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Applicability Statement for the Use of IPv6 UDP Datagrams with Zero Checksums
draft-ietf-6man-udpzero-12

Note: This ballot was opened for revision 06 and is now closed.

Summary: Needs 3 more YES or NO OBJECTION positions to pass.

Adrian Farrel

Comment (2013-01-21 for -10)

Thank you for this new revision and for addressing my Comments on -06

Barry Leiba

Comment (2012-10-22 for -07)

Version -07, along with the corresponding changes to the udpchecksums-05
document, satisfy my concerns, and I'm happy to clear the DISCUSS and switch to
YES.

Benoit Claise

Comment (2013-01-24 for -10)

Thanks for addressing my comments

Pete Resnick

Comment (2013-02-22 for -11)

My complaint with this document was that it needed to justify why we need a new
zero-checksum mechanism for IPv6 UDP, in particular why it is any better than
UDP-Lite. Two changes were made in version -11:

Section 1.3.1 adds:

      However, use of the zero UDP checksum
      does not fully fulfill this need, because only certain classes of
      middleboxes, (i.e. ones that do not modify or evaluate the UDP
      checksum) will support zero UDP checksum traffic, other
      middleboxes will require an update to support this traffic.

That makes things worse. It says that this mechanism won't work in many
middleboxes. If it won't work, why should we do it?

It is not until the new section 2.4, buried in the 5th paragraph, that the
document finally makes a justification:

   Many existing classes
   of middleboxes do not verify or change the transport checksum.  For
   these middleboxes, IPv6 with a zero UDP checksum is expected to
   function where UDP-Lite would not.

That's the only justification in the document. I really think you should make
two changes still:

1. Move the text you inserted into 1.3.1 into section 3. It is an
"anti"-motivation, not a motivation for this work. 2. Add to (or rewrite)
section 1.3.4 to say that there *are* many existing classes of middleboxes that
will work with a zero UDP checksum that won't work with other mechanisms (e.g.,
other tunneling protocols and UDP-Lite). Right now, 1.3.4 says that the new
mechanism won't work with existing middleboxes. Again, that tells me to *not*
do this work.

Personally, I'd really like you to call out why this thing is at all useful
much earlier in the document. The current text is completely ambivalent on
whether this thing is a useful mechanism at all.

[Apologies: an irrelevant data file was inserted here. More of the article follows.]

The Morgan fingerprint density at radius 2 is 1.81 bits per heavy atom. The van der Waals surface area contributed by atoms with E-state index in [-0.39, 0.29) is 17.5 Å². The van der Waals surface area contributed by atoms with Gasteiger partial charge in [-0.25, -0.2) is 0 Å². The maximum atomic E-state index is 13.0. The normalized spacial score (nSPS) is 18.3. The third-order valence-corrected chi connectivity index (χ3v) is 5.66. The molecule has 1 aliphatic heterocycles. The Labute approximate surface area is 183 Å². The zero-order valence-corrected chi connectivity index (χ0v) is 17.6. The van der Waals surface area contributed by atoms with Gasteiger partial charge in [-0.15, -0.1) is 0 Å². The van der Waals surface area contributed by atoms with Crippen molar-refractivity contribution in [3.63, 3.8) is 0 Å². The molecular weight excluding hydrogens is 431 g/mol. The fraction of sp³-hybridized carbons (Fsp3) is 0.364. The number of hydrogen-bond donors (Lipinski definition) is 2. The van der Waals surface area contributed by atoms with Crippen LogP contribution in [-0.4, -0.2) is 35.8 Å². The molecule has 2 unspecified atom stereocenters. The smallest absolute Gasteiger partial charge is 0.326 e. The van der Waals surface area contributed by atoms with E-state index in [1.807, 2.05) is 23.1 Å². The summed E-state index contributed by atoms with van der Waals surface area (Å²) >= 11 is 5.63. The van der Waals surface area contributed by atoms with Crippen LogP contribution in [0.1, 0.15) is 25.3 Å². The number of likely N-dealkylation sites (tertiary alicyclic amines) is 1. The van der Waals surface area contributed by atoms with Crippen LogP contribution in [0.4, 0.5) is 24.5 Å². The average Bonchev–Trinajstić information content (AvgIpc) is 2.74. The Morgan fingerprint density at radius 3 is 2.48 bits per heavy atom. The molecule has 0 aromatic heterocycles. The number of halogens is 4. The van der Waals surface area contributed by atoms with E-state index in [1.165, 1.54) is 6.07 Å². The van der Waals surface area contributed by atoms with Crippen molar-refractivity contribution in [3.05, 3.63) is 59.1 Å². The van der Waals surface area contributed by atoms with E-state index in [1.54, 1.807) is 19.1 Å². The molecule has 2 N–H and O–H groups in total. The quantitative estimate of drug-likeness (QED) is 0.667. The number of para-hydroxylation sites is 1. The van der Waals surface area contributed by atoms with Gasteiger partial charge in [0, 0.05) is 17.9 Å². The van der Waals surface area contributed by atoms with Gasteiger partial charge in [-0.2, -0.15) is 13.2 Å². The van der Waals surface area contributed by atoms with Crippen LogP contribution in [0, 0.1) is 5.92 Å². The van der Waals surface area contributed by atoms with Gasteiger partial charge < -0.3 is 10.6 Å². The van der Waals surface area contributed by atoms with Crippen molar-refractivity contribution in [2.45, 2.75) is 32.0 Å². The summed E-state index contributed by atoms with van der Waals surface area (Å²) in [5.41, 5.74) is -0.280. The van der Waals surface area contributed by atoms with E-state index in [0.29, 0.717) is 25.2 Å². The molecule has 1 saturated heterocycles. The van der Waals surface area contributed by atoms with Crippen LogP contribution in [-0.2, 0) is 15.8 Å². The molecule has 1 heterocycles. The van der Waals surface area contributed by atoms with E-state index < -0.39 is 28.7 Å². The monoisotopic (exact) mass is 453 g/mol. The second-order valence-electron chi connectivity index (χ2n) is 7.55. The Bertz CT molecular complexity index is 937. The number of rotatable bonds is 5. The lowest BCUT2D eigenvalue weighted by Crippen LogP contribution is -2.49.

[Ralph Droms]

Comment (2012-10-09 for -06)

In section 4.1, is there a reference to the "proposal to simply ignore
the UDP checksum value on reception at the tunnel egress" that can be
cited to give more background?

In section 4.2.1, "The methods that ignores the checksum has an
additional downside" needs to be plural or singular throughout.

The first paragraph of section 5 tells me it identifies requirements
for protocols carried without UDP checksum.  Section 5.1 talks only
about "zero checksum"; does the proposal to ignore the checksum at the
tunnel egress also fit here?  Also, stylistically, I think the section
header for 5.1 can simply be dropped.

In section 5.1, I can't parse out what list item 5 is trying to
convey.  What is the "tunnel layer" and is it always recommended and
required for some tunnel mechanisms?

[Ron Bonica]

Comment (2012-10-12 for -06)

Would you be willing to add a short section in an Appendix that illustrates the
kind of analysis that you are requiring of a protocol that wants to rely on
UDPZero? I am thinking of something like the following:

 Sample Text
 ===========
 Protocol Foo encapsulates an IP datagram within the following:

 - a foo header
 - a UDP header
 - an outer IPv6 header

 Because the UDP checksum is set to zero, the following fields are unprotected:

 - foo header: field1
 - foo header: field2
 - UDP header: source port
 - UDP header: destination port
 - outer IPv6 header: source address
 - outer IPv6 header: destination  address

The consequence of corruption in field1 of the foo header is mumble. The
consequence of corruption in field2 of the foo header is grumble, but only if
some other condition is true. The consequence of corruption in any other field
is, at worst, loss of the packet.

Assume a tunnel with the following characteristics:

 - sustained data rate of 1 Gbps
 - Bit error rate of 10**-12 on each of 4 constituent links
 - average packet size equal to 1500 bytes

The bullet list, below, provides an estimate of the frequency with which each
of the above mentioned fields will be corrupted:

 - foo header: field1 (once per N seconds)
 - foo header: field2 (once per N seconds)
 - UDP header: source port (once per N seconds)
 - UDP header: destination port (once per N seconds)
 - outer IPv6 header: source address (once per N seconds)
 - outer IPv6 header: destination  address (once per N seconds)

 ==========================
 End sample text

Does this sound reasonable?

[Sean Turner]

Comment (2013-01-22 for -10)

s2.2: Is there are reason that RFC 5097 isn't an informative reference?

[Stewart Bryant]

Comment (2013-02-21 for -11)

Thank you for addressing my concerns WRT the behavior of routers.